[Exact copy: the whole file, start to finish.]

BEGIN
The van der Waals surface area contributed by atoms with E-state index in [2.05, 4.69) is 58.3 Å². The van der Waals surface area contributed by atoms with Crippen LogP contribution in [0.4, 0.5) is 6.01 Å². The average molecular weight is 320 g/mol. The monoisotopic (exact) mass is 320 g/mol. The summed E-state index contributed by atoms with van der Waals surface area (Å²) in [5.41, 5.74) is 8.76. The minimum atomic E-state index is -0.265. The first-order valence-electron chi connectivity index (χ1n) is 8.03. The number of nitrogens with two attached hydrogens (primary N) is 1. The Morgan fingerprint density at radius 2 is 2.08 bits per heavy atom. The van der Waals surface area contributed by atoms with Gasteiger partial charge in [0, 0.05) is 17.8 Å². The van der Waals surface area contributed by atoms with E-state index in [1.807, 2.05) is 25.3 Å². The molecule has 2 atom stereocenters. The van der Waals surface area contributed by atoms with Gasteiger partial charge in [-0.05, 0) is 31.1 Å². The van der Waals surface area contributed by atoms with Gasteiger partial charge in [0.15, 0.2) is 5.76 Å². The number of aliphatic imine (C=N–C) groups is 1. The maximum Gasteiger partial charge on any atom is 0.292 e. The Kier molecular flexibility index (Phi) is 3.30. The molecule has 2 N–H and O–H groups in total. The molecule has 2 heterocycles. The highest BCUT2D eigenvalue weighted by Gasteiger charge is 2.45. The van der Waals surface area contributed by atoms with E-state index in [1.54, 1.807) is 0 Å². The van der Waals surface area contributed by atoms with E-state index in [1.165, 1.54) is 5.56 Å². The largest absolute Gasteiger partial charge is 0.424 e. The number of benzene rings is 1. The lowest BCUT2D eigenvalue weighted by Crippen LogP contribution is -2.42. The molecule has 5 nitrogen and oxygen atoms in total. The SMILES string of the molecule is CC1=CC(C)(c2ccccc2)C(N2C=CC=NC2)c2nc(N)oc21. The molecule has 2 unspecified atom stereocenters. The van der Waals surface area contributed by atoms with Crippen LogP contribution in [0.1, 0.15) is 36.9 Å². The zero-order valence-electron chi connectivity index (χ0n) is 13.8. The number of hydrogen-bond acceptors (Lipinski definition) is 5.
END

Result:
The van der Waals surface area contributed by atoms with E-state index in [2.05, 4.69) is 58.3 Å². The van der Waals surface area contributed by atoms with Crippen LogP contribution in [0.4, 0.5) is 6.01 Å². The average molecular weight is 320 g/mol. The monoisotopic (exact) mass is 320 g/mol. The summed E-state index contributed by atoms with van der Waals surface area (Å²) in [5.41, 5.74) is 8.76. The minimum atomic E-state index is -0.265. The first-order valence-electron chi connectivity index (χ1n) is 8.03. The number of nitrogens with two attached hydrogens (primary N) is 1. The Morgan fingerprint density at radius 2 is 2.08 bits per heavy atom. The van der Waals surface area contributed by atoms with Gasteiger partial charge in [0, 0.05) is 17.8 Å². The van der Waals surface area contributed by atoms with E-state index in [1.807, 2.05) is 25.3 Å². The molecule has 2 atom stereocenters. The van der Waals surface area contributed by atoms with Gasteiger partial charge in [-0.05, 0) is 31.1 Å². The van der Waals surface area contributed by atoms with Gasteiger partial charge in [0.15, 0.2) is 5.76 Å². The number of aliphatic imine (C=N–C) groups is 1. The maximum Gasteiger partial charge on any atom is 0.292 e. The Kier molecular flexibility index (Phi) is 3.30. The molecule has 2 N–H and O–H groups in total. The molecule has 2 heterocycles. The highest BCUT2D eigenvalue weighted by Gasteiger charge is 2.45. The van der Waals surface area contributed by atoms with E-state index in [1.54, 1.807) is 0 Å². The van der Waals surface area contributed by atoms with E-state index in [1.165, 1.54) is 5.56 Å². The largest absolute Gasteiger partial charge is 0.424 e. The number of benzene rings is 1. The lowest BCUT2D eigenvalue weighted by Crippen LogP contribution is -2.42. The molecule has 5 nitrogen and oxygen atoms in total. The SMILES string of the molecule is CC1=CC(C)(c2ccccc2)C(N2C=CC=NC2)c2nc(N)oc21. The molecule has 2 unspecified atom stereocenters. The van der Waals surface area contributed by atoms with Crippen LogP contribution in [0.1, 0.15) is 36.9 Å². The zero-order valence-electron chi connectivity index (χ0n) is 13.8. The number of hydrogen-bond acceptors (Lipinski definition) is 5.